- CEA sees growth rebounding to 6%
- WHO declares coronavirus outbreak a global emergency
- Crop dusting with drones is illegal, says Centre
- Needed: fewer regulations for startups
- A chance to chart China-like export trajectory
- Thalinomics: the formula behind one square meal
- Budget 2020: Archaeological Sites set to be developed
Why in news?
The economic survey expects GDP growth to revive from the 5% estimated or this year to a range between 6%-6.5% next year.
To make a point about how being pro-crony is different from being pro-business, the Survey refers to the gains made unfairly by stocks of connected companies before the CAG report on the 2G spectrum allocations came out in 2011, again rejuvenating UPA-era malfeasance memories.
- The last time WHO declared a global health emergency was in 2019 for the Ebola outbreak in eastern Congo that killed more than 2,000 people.
- The WHO declares a Public Health Emergency of International Concern when there is “an extraordinary event which is determined… to constitute a public health risk to other states through the international spread of disease.”
- The agency also declared global emergencies for the 2016 Zika virus, the 2009 H1N1 swine flu, and the 2014 polio and Ebola outbreaks.
What does it mean?
- Countries are reminded that they are legally required to share information with WHO under the IHR.
- Any detection of 2019-nCoV in an animal (including information about the species, diagnostic tests, and relevant epidemiological information) should be reported to the World Organization for Animal Health (OIE) as an emerging disease
- All countries should be prepared for containment, including active surveillance, early detection, isolation and case management, contact tracing and prevention of onward spread of 2019-nCoVinfection, and to share full data with WHO.
- Countries must inform WHO about any travel measures taken. Countries are cautioned against actions that promote stigma or discrimination, in line with the principles of Article 3 of the IHR.
CROP DUSTING WITH DRONES IS ILLEGAL, SAYS CENTRE
Why in news?
Use of drones for agrochemical spraying had increased of late. This would create a lot of problems.
What are problems?
Aerial spraying impacts a larger area, while decreasing the efficacy on the target pests.
Eg. Kasargod in Kerala reeling under such impact due to aerial spraying of Endosulfan for over 25 years
The Insecticide Act does not allow aerial spraying. Drones and unmanned machines can be hazardous tools for spraying hazardous chemicals in many ways. Allowing aerial spraying, using drones and unmanned, remote controlled vehicles can be catastrophic,
India needs to work on improving the ease of doing business, especially the ease of starting business, registering property, paying taxes, or enforcing contracts, according to the Economic Survey.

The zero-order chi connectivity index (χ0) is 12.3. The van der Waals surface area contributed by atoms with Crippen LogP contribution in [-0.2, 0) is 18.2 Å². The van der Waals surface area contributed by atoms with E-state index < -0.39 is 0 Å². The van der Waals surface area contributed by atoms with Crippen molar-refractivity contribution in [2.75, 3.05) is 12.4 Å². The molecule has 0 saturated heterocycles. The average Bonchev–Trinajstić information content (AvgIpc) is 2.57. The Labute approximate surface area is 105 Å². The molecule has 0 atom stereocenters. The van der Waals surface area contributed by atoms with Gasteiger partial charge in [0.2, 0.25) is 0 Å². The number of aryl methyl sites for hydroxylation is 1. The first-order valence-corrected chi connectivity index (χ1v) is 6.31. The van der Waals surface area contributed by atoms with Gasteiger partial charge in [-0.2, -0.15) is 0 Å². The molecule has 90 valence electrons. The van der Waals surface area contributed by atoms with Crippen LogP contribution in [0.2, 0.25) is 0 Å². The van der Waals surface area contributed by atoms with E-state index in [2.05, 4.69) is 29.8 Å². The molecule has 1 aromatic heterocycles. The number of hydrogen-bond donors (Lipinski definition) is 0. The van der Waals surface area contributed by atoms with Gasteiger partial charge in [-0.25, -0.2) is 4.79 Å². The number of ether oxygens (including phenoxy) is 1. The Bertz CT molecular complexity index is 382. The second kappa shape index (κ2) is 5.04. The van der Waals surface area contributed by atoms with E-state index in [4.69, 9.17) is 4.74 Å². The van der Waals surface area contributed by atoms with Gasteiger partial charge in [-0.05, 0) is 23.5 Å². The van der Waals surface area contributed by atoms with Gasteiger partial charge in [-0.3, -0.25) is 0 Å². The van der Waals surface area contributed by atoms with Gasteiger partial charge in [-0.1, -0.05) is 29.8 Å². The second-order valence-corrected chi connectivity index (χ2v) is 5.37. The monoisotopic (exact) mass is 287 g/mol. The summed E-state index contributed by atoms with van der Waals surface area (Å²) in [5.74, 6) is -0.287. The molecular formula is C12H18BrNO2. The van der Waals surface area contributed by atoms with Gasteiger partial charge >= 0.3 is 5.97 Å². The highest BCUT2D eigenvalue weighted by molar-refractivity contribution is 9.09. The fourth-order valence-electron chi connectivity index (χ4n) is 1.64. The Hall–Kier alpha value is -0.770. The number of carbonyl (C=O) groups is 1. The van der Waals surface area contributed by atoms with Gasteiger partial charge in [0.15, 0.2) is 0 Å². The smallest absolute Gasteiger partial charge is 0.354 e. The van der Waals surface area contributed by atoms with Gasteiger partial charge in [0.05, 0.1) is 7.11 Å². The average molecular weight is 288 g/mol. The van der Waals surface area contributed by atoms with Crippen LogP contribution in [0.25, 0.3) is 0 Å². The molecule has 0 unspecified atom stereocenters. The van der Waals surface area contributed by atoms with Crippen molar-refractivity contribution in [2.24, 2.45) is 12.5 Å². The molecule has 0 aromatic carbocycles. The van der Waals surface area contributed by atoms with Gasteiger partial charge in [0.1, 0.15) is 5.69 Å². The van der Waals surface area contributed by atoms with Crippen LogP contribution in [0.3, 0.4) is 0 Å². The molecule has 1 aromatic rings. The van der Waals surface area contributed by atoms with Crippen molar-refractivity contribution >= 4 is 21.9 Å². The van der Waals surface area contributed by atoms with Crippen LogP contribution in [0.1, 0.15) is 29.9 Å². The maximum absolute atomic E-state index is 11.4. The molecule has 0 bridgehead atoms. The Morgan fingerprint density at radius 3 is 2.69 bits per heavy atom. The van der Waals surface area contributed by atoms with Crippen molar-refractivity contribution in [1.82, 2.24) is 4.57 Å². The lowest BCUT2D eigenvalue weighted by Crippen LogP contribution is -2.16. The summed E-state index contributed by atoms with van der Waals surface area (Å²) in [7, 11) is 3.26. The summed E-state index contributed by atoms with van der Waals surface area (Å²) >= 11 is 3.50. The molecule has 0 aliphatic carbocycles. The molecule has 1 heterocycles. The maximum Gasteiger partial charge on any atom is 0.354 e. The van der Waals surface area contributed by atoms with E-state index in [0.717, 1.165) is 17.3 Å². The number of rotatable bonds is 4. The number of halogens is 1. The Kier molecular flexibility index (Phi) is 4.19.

“If you want to start up a firm in India, it takes 18 days on an average with 10 procedures that can be often cumbersome. If we contrast it with New Zealand, which is the best in business, it takes half a day to fill up one form
Why in news?
The Economic Survey says India has an unprecedented opportunity to chart a China like, labour Intensive, export trajectory by integrating “Assemble in India for the world” into the Make in India policy and thus can raise its export market share to 3.5 % by 2025 and 6% by 2030
For the average worker in India’s organised manufacturing sector, the affordability of a plate of vegetarian food — comprising rice or roti, dal and sabzi has improved 29% since 200607, according to Thalinomics, a take on the economics of food by the Economic Survey. For non-vegetarians, affordability has risen 18%.
- Pre-Harappan Civilisation settlement, and later a part of the ancient civilisation itself, between 2600-1900 BCE.
- What are found?: Remnants of a planned township with mud-brick houses and proper drainage system, along with terracotta jewellery, conch shells, vase and seals, things the Harappans were known for.
Hastinapur, Uttar Pradesh
- We know Hastinapur as the ancient capital city of Pandavas and Kauravas from the epic Mahabharata.
- Excavations at Hastinapur reportedly began in 1950-52
- What are found?: Arrows, spearheads, shafts, tongs, hooks, axes and knives, amounting to about 135 iron objects.
- Shri Digamber Jain Bada Mandir is one of the oldest temples at the site, among others like Jambudweep Jain temple, Shwetambar Jain temple, Prachin Digambar Jain Temple and Astapad Jain Temple.
- This place used to be the capital of the Ahom kingdom from 1699-1788, and was formerly called Rangpur.
- The province was later conquered by the British.
- Guwahati Circle Archaeological Survey of India mentions excavations conducted at the Karenghar (Talatalghar) complex, the citadel of Ahom power.
- What are found?: Structural remains of pathways, long walls, terracotta pipes for drains, vase, and vessels, to name a few. The other important historical site is Rang Ghar, an amphitheatre for the Ahom kings, known to have been used for enjoying sports.
- Ruins of the Harappan civilisation
- Deemed the fifth largest Harappan site
- What are found?: Artefacts excavated range from terracotta items and seals to urns and copper ornaments. About 10 large stone inscriptions have also been found at the site, written in Indus Valley script
- Most importantly, it has one of the world’s earliest water conservation systems–a rainwater harvesting system–ever excavated
Adichanallur, Tamil Nadu
- This is an archaeological urn-burial site in the Thoothukudi district
- The objects yielded by these burial sites are finely made pottery of various kinds in great number; many iron implements and weapons; vessels and personal ornaments in bronze; a few gold ornaments; a few stone beads; bones; and some household stone implements used for grinding curry or sandalwood, besides the excavated urns which reportedly contained “complete skeletons”.